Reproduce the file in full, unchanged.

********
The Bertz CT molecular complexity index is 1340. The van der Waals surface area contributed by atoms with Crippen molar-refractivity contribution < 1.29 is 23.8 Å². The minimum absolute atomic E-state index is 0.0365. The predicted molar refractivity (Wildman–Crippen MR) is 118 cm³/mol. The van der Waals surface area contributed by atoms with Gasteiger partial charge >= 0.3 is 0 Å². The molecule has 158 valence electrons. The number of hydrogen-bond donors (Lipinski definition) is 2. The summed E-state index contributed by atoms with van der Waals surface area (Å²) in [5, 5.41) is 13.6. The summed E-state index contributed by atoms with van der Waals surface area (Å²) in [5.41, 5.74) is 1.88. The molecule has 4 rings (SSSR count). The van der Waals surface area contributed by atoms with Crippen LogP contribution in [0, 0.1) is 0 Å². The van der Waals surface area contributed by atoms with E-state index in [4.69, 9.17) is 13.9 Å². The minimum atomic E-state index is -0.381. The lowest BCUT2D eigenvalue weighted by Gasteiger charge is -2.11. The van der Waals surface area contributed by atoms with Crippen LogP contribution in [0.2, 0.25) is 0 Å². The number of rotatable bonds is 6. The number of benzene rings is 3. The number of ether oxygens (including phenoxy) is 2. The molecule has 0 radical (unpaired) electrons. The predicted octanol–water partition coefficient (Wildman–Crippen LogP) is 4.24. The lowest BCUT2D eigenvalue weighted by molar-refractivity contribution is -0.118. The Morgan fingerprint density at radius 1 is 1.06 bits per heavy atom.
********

The Bertz CT molecular complexity index is 1340. The van der Waals surface area contributed by atoms with Crippen molar-refractivity contribution < 1.29 is 23.8 Å². The minimum absolute atomic E-state index is 0.0365. The predicted molar refractivity (Wildman–Crippen MR) is 118 cm³/mol. The van der Waals surface area contributed by atoms with Gasteiger partial charge >= 0.3 is 0 Å². The molecule has 158 valence electrons. The number of hydrogen-bond donors (Lipinski definition) is 2. The summed E-state index contributed by atoms with van der Waals surface area (Å²) in [5, 5.41) is 13.6. The summed E-state index contributed by atoms with van der Waals surface area (Å²) in [5.41, 5.74) is 1.88. The molecule has 4 rings (SSSR count). The van der Waals surface area contributed by atoms with Crippen LogP contribution in [0, 0.1) is 0 Å². The van der Waals surface area contributed by atoms with E-state index in [4.69, 9.17) is 13.9 Å². The minimum atomic E-state index is -0.381. The lowest BCUT2D eigenvalue weighted by Gasteiger charge is -2.11. The van der Waals surface area contributed by atoms with Crippen LogP contribution in [0.2, 0.25) is 0 Å². The number of rotatable bonds is 6. The number of benzene rings is 3. The number of ether oxygens (including phenoxy) is 2. The molecule has 0 radical (unpaired) electrons. The predicted octanol–water partition coefficient (Wildman–Crippen LogP) is 4.24. The lowest BCUT2D eigenvalue weighted by molar-refractivity contribution is -0.118. The Morgan fingerprint density at radius 1 is 1.06 bits per heavy atom.